Philada Feb: 27. 1825
I have already had the pleasure of acknowleging & thanking you for your gratifying favor of the 8th ulto a most clear & instructive exhibition of a subject with which I was of course little acquainted. My letter was of the 19th of Jany the last I have written except one of the 8th inst.—
I allow myself to give you the present trouble only on account of the occasion, which induces me to take the chance of serving the University; being most sincerely attached to it not only as your child, but as the probable parent of a numerous progeny that will hereafter serve & illustrate our native State.
It is with this view that I inform you of the circumstance of two Professors from the University of Basle having been thrown on our coast—I will state all that I know on the subject, although it is but little, that you may judge for yourself whether it will be worth your while to ask for further information, in which case it will give me great pleasure to serve you in any way you may command.
As I understand, from conversing with them once or twice, they are natives, one of Hesse the other of Basle, where he commenced his career. The Hessian was I think, first a Professor in one of the German Universities. In consequence of his political principles, he found it was prudent to se depayser. He went to Basle, where he became the Professor of Civil Law in their University—The police of the Holy Alliance, in consequence of its present superintending care of education, did not lose sight of him. And very soon the Government of Basle received first an intimation & then an order to deliver up the Hessian & also another of their own Professors. All that this atom of a government could do, they did. This was to remonstrate in the first instance, & when they found their remonstrance of no avail, then to give notice to the Professors & to advise their seeking their own safety. This they immediately did, taking their route through France to Havre, where they embarked for this country as the safest asylum to the persecuted.
They both arrived here some two or three months ago, & as I suppose without any other resources then what they carry within themselves. It was taken for granted they would be glad to be employed in their professional line. One of them, Professor at Basle of the ancient languages & of antiquities, has received a call to Northampton in Massachusetts where there is an Academical institution established. I have not heard how far he is satisfied with them or they with him.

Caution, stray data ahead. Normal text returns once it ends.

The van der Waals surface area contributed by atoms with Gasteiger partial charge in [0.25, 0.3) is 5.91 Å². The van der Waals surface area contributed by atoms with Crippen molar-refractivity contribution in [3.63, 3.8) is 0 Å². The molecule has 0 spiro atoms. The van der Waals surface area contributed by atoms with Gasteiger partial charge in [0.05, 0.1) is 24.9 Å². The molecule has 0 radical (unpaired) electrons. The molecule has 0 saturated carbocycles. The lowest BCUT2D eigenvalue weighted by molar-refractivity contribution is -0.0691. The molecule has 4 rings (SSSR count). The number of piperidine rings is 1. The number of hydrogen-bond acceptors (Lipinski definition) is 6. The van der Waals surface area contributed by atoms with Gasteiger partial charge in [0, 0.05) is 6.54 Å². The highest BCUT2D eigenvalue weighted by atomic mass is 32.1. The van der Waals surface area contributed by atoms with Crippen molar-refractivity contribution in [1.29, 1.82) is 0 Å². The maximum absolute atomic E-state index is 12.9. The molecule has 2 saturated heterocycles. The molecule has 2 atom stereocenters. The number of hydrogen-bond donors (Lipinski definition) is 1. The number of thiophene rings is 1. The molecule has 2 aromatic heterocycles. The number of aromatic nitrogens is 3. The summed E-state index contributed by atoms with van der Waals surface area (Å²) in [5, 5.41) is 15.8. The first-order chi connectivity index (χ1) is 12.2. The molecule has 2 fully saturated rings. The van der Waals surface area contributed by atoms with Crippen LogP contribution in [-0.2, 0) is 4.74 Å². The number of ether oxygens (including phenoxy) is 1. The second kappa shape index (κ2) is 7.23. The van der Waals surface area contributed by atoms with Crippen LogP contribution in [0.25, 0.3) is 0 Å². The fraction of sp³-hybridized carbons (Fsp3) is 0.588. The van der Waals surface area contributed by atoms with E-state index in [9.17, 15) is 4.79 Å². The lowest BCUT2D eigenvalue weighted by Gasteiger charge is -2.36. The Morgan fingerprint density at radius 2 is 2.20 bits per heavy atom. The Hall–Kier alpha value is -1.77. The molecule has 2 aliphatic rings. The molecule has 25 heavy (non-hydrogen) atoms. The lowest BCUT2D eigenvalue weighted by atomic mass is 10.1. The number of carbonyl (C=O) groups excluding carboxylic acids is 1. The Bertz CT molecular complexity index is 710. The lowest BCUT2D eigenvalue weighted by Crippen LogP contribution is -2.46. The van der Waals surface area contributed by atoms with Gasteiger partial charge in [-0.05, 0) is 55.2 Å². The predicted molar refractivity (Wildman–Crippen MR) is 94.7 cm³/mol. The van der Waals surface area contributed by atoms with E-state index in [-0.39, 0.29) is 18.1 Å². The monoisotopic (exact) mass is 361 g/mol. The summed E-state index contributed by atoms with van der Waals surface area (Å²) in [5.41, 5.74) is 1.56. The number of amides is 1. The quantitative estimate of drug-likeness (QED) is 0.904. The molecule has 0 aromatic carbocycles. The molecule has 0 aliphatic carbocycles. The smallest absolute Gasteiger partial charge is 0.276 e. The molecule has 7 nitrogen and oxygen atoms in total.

I do not recollect whether a Professorship of Civil Law entered into your circle for the University—If it does I have thought it possible you might find it advisable to avail yourself of this boon cast on our shores by the holy Alliance. You are not to understand me as recommending to you this Professor. In the first place I am not sufficiently acquainted with him to judge of his capacity—& in the second place, if I were, I do not hold myself to be a competent judge of the subject of Civil Law as taught in the schools.
Duponceau has seen more of him than any other person here, & he is besides more capable than any other of appreciating him. I have asked him candidly what he thought of his talents in the line of his profession, & this without letting him know that I had any intention of writing to you or any other on the subject. I have no doubt from his answer to me, & from what I have heard him say on other occasions, that he estimates his talents very highly & thinks he would be a great acquisition to any University.
It would be still better however perhaps that you should see him & judge for yourself—& to that end it would be worth the University paying the expence of his journey to Charlottesville—This could be but a very trifle, & I have no doubt he would be glad to undertake the journey in that way—And should he answer your purpose you might certainly obtain his services on the most moderate terms. Besides he would be able to add the German language if that is not provided for by the Professor you have already.
There would probably be one inconvenience to be submitted to for a short time—a want of knowlege of the language of the Country—but if I may judge from the progress he has already made it would be but for a short time—He is now residing in a family where that language only is spoken & applying himself to the acquisition of it—At each time that I see him at the interval of two or three weeks I have remarked a sensible improvement in his mode of expressing himself. He is still young enough to make himself perfectly master of the language as well to speak or to write it.
I have been much gratified & relieved by seeing announced the safe arrival of the three remaining Professors—It is but a short time ago that I received a letter from Virginia in which it was said that there existed much uneasiness on their account, in consequence of the length of time which it was known they had been at sea. I offer you my most sincere congratulations on this event & my best wishes as for every success attending the University which you & its best friends may desire— I pray that your health may continue & enable you to see with satisfaction the growing prosperity of this Institution under your fostering care.
DLC: Papers of Thomas Jefferson.